Tuesday, October 5, 1999

University of Hawaii

More power sought
for UH regents

By Susan Kreifels


Giving less power to the governor and more autonomy to University of Hawaii regents are top priorities for the UH Professional Assembly, union officials said yesterday.

That will mean changing the law to take the governor's negotiators, who have the most votes, out of the collective-bargaining process, they said. The union also will push to lengthen the regents' terms. They now are appointed by the governor for four years.

"The governor's got the power, what he says goes," said John Radcliffe, UHPA associate executive director. "We think the Board of Regents ought to have their side of the table and we ought to have ours."

Union officials met with Star-Bulletin editors yesterday.

Tony Gill, union attorney, said UH regents serve the shortest terms in the nation and have the least power and autonomy. In California, for example, they serve 12-year terms, outlasting anyone who appoints them. In other states they are elected.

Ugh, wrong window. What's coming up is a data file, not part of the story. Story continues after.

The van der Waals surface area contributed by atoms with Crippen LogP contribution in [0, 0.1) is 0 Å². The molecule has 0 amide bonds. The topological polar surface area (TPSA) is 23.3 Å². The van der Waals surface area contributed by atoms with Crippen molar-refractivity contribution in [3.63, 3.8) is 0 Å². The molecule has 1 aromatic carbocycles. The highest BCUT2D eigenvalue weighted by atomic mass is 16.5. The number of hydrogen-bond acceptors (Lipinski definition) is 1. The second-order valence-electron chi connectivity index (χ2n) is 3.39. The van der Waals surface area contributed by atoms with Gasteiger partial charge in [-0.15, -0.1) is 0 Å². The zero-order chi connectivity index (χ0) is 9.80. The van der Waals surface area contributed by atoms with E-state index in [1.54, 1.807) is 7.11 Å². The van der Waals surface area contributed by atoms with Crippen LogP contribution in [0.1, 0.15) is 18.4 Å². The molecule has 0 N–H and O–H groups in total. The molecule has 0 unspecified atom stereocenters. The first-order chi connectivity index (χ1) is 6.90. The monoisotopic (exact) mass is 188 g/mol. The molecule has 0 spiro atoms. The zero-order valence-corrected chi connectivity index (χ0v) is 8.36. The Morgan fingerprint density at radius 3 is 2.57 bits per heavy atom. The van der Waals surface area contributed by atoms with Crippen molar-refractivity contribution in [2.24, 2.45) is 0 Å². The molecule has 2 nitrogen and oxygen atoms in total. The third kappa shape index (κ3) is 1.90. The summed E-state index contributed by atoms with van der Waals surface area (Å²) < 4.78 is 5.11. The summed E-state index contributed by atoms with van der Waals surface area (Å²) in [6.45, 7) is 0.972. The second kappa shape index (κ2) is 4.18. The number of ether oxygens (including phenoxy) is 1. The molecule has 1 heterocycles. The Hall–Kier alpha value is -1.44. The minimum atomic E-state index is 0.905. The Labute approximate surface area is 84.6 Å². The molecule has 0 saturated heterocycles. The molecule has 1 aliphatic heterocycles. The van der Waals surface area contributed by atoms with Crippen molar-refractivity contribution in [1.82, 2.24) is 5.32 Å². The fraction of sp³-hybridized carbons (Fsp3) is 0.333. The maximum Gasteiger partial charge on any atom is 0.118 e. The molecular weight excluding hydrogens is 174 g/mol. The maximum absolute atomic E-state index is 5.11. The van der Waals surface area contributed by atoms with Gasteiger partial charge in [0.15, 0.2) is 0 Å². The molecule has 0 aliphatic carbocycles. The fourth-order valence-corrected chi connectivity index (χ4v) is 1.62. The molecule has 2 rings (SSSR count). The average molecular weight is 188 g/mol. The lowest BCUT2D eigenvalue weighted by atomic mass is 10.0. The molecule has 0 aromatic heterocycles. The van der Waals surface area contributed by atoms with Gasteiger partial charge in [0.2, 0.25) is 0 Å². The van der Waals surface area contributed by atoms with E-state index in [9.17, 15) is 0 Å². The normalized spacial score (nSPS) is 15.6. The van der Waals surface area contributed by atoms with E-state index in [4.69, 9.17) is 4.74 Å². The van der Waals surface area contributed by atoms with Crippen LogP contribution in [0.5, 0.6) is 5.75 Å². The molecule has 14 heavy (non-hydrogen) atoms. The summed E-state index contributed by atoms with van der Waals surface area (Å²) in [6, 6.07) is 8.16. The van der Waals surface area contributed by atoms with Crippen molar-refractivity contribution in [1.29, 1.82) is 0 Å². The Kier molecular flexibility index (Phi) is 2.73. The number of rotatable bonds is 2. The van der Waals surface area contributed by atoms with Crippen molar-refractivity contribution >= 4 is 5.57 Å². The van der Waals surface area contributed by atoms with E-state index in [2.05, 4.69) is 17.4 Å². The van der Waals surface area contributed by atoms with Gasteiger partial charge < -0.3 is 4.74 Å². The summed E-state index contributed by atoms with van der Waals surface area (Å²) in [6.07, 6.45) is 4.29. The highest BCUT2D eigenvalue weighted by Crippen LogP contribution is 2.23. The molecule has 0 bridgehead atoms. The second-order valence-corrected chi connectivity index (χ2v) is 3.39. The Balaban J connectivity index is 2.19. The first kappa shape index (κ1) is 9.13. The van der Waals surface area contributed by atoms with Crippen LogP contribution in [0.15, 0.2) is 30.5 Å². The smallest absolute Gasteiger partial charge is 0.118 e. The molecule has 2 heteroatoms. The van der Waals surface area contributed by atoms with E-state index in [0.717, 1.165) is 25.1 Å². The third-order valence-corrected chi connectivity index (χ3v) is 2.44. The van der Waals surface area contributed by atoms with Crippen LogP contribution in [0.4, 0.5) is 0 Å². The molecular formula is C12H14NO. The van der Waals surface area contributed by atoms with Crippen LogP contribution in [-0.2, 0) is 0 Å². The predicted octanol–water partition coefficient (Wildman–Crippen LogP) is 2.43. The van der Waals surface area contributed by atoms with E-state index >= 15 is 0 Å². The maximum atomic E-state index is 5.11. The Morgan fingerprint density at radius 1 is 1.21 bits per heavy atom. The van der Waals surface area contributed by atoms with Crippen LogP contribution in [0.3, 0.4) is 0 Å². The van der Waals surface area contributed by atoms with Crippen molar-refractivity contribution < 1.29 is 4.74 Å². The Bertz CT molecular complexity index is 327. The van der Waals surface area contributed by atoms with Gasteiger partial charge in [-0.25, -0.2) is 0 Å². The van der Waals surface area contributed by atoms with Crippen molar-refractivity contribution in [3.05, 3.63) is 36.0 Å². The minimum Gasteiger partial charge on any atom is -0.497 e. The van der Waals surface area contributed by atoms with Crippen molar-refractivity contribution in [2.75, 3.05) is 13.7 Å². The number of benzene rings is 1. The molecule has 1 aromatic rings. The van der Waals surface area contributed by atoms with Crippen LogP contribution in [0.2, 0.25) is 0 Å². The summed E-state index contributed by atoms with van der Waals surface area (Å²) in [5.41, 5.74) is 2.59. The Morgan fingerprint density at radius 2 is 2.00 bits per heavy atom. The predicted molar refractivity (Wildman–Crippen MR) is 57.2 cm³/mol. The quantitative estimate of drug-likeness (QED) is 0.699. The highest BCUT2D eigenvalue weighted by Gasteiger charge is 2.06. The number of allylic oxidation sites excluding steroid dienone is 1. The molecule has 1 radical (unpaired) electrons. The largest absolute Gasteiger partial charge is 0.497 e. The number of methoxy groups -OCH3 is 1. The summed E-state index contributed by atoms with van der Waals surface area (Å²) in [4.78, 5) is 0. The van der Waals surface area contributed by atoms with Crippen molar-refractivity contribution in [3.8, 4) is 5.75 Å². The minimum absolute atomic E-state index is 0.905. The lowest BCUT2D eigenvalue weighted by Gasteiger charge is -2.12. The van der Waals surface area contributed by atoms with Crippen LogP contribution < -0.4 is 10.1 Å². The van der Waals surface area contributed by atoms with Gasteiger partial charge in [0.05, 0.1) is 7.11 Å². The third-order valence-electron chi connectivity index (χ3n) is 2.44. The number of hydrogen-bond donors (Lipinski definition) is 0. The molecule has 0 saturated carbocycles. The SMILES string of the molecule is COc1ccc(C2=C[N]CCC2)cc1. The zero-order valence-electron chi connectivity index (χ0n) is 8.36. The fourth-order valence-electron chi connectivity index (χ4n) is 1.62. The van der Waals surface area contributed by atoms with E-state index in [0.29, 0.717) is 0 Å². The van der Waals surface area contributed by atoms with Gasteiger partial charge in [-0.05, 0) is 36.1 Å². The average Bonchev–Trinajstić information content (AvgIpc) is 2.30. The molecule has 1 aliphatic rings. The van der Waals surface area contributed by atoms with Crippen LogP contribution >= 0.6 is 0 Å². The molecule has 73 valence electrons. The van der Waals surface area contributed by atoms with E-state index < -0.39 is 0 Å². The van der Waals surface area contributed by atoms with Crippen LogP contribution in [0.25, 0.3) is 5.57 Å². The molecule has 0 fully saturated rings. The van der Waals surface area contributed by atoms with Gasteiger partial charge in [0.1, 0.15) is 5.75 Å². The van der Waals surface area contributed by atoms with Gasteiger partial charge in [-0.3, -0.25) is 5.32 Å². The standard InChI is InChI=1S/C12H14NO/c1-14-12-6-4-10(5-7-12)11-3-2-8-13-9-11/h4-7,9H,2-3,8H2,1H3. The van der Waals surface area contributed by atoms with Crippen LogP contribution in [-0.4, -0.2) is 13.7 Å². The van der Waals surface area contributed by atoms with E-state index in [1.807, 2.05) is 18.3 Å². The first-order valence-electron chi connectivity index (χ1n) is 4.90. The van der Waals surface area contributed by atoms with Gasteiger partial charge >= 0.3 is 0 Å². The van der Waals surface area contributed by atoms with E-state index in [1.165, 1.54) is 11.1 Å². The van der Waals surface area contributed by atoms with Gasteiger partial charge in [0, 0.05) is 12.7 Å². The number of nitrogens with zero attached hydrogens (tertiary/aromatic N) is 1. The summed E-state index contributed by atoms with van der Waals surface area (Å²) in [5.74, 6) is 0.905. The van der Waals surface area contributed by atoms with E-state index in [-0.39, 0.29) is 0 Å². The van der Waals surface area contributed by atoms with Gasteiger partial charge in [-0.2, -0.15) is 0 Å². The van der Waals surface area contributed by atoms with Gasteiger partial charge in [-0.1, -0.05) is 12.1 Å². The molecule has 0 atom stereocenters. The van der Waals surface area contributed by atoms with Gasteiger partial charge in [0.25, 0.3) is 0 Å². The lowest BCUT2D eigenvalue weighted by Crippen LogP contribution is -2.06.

The UHPA comments come when the relationship between Gov. Ben Cayetano and faculty members has become "dysfunctional," Radcliffe said.

Under Cayetano, UH's funding dropped from 13 percent to 8 percent of the state's general budget, Radcliffe said. While UHPA was the first union to endorse the governor in the 1994 election, last year faculty members voted 6-1 to support Republican Linda Lingle for governor.

Last week, UHPA filed a prohibited practice charge against Davis Yogi with the Office of Collective Bargaining, who conducted negotiations with UHPA for the state and the university. The union claims the state has not bargained in good faith.

Yogi has asserted that the agreement between the UHPA and Board of Regents, which expired June 30, contained language that was no longer in the scope of bargaining, such as sabbaticals and other leaves.

To deal with the state's budget crisis, the union proposed in May that the 1995-99 agreement be extended for two years with no increase in salaries, but Cayetano rejected the offer, according to UHPA.

"He's making us pay the price," Radcliffe said.

Gill blamed the problem on Cayetano's reluctance to work out problems and accept ideas not his own.

J.N. Musto, UHPA executive director, however, charged that Cayetano was racist. "He hates haoles," Musto said. "He has no choice but to be governor to all the people, not just those who endorsed him or the ones he likes."

Cayetano declined to comment on UHPA proposals or his relationship with the union.

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